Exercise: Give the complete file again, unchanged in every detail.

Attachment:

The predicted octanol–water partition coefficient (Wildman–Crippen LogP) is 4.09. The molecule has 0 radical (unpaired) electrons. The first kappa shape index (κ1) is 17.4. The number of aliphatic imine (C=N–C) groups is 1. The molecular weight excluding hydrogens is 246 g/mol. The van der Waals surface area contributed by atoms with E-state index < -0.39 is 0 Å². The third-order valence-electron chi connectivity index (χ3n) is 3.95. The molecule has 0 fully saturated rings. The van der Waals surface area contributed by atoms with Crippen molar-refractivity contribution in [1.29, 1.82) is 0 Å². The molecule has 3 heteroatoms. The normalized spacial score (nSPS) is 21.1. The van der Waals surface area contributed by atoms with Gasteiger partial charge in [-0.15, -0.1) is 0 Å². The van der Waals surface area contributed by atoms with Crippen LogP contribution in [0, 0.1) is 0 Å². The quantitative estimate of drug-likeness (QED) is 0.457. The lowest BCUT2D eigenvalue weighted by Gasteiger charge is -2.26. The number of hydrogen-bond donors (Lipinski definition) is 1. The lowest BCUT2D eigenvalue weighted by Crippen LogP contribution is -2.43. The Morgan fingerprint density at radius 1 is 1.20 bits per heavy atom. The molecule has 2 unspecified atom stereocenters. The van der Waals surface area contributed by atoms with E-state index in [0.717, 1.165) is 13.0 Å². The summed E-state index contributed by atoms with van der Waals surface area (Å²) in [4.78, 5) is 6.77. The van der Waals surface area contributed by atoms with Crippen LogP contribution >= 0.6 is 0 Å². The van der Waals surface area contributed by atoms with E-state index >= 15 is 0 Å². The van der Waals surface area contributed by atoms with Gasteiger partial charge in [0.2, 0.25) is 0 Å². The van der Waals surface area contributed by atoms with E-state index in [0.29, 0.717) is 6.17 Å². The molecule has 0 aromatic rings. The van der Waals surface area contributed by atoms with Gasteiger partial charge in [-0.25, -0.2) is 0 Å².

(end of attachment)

The predicted octanol–water partition coefficient (Wildman–Crippen LogP) is 4.09. The molecule has 0 radical (unpaired) electrons. The first kappa shape index (κ1) is 17.4. The number of aliphatic imine (C=N–C) groups is 1. The molecular weight excluding hydrogens is 246 g/mol. The van der Waals surface area contributed by atoms with E-state index < -0.39 is 0 Å². The third-order valence-electron chi connectivity index (χ3n) is 3.95. The molecule has 0 fully saturated rings. The van der Waals surface area contributed by atoms with Crippen molar-refractivity contribution in [1.29, 1.82) is 0 Å². The molecule has 3 heteroatoms. The normalized spacial score (nSPS) is 21.1. The van der Waals surface area contributed by atoms with Gasteiger partial charge in [-0.15, -0.1) is 0 Å². The van der Waals surface area contributed by atoms with Crippen LogP contribution in [0, 0.1) is 0 Å². The quantitative estimate of drug-likeness (QED) is 0.457. The lowest BCUT2D eigenvalue weighted by Gasteiger charge is -2.26. The number of hydrogen-bond donors (Lipinski definition) is 1. The lowest BCUT2D eigenvalue weighted by Crippen LogP contribution is -2.43. The Morgan fingerprint density at radius 1 is 1.20 bits per heavy atom. The molecule has 2 unspecified atom stereocenters. The van der Waals surface area contributed by atoms with E-state index in [0.717, 1.165) is 13.0 Å². The summed E-state index contributed by atoms with van der Waals surface area (Å²) in [4.78, 5) is 6.77. The van der Waals surface area contributed by atoms with Crippen LogP contribution >= 0.6 is 0 Å². The van der Waals surface area contributed by atoms with E-state index >= 15 is 0 Å². The van der Waals surface area contributed by atoms with Gasteiger partial charge in [0.2, 0.25) is 0 Å². The van der Waals surface area contributed by atoms with E-state index in [0.29, 0.717) is 6.17 Å². The molecule has 0 aromatic rings. The van der Waals surface area contributed by atoms with Gasteiger partial charge in [-0.25, -0.2) is 0 Å².